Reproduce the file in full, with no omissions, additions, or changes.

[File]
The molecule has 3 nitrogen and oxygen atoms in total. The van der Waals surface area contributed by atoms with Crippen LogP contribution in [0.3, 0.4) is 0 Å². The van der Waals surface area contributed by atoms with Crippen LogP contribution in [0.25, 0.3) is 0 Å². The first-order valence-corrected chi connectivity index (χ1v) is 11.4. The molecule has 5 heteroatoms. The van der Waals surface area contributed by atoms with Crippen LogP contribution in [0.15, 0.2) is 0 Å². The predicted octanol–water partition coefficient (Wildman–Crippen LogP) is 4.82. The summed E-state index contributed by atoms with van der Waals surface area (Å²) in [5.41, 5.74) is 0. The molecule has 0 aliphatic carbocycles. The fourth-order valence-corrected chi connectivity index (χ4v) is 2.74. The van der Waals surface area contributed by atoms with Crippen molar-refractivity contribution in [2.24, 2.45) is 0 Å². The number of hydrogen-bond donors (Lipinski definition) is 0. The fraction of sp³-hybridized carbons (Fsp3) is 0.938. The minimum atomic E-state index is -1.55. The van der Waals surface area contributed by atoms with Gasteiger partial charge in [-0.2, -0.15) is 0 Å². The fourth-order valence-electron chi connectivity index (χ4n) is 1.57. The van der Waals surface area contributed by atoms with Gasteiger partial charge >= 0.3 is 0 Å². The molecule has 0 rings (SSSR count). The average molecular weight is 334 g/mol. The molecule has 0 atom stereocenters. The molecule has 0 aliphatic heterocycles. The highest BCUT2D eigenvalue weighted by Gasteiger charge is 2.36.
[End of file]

The molecule has 3 nitrogen and oxygen atoms in total. The van der Waals surface area contributed by atoms with Crippen LogP contribution in [0.3, 0.4) is 0 Å². The van der Waals surface area contributed by atoms with Crippen LogP contribution in [0.25, 0.3) is 0 Å². The first-order valence-corrected chi connectivity index (χ1v) is 11.4. The molecule has 5 heteroatoms. The van der Waals surface area contributed by atoms with Crippen LogP contribution in [0.15, 0.2) is 0 Å². The predicted octanol–water partition coefficient (Wildman–Crippen LogP) is 4.82. The summed E-state index contributed by atoms with van der Waals surface area (Å²) in [5.41, 5.74) is 0. The molecule has 0 aliphatic carbocycles. The fourth-order valence-corrected chi connectivity index (χ4v) is 2.74. The van der Waals surface area contributed by atoms with Crippen molar-refractivity contribution in [2.24, 2.45) is 0 Å². The number of hydrogen-bond donors (Lipinski definition) is 0. The fraction of sp³-hybridized carbons (Fsp3) is 0.938. The minimum atomic E-state index is -1.55. The van der Waals surface area contributed by atoms with Gasteiger partial charge in [-0.2, -0.15) is 0 Å². The fourth-order valence-electron chi connectivity index (χ4n) is 1.57. The van der Waals surface area contributed by atoms with Gasteiger partial charge >= 0.3 is 0 Å². The molecule has 0 rings (SSSR count). The average molecular weight is 334 g/mol. The molecule has 0 atom stereocenters. The molecule has 0 aliphatic heterocycles. The highest BCUT2D eigenvalue weighted by Gasteiger charge is 2.36.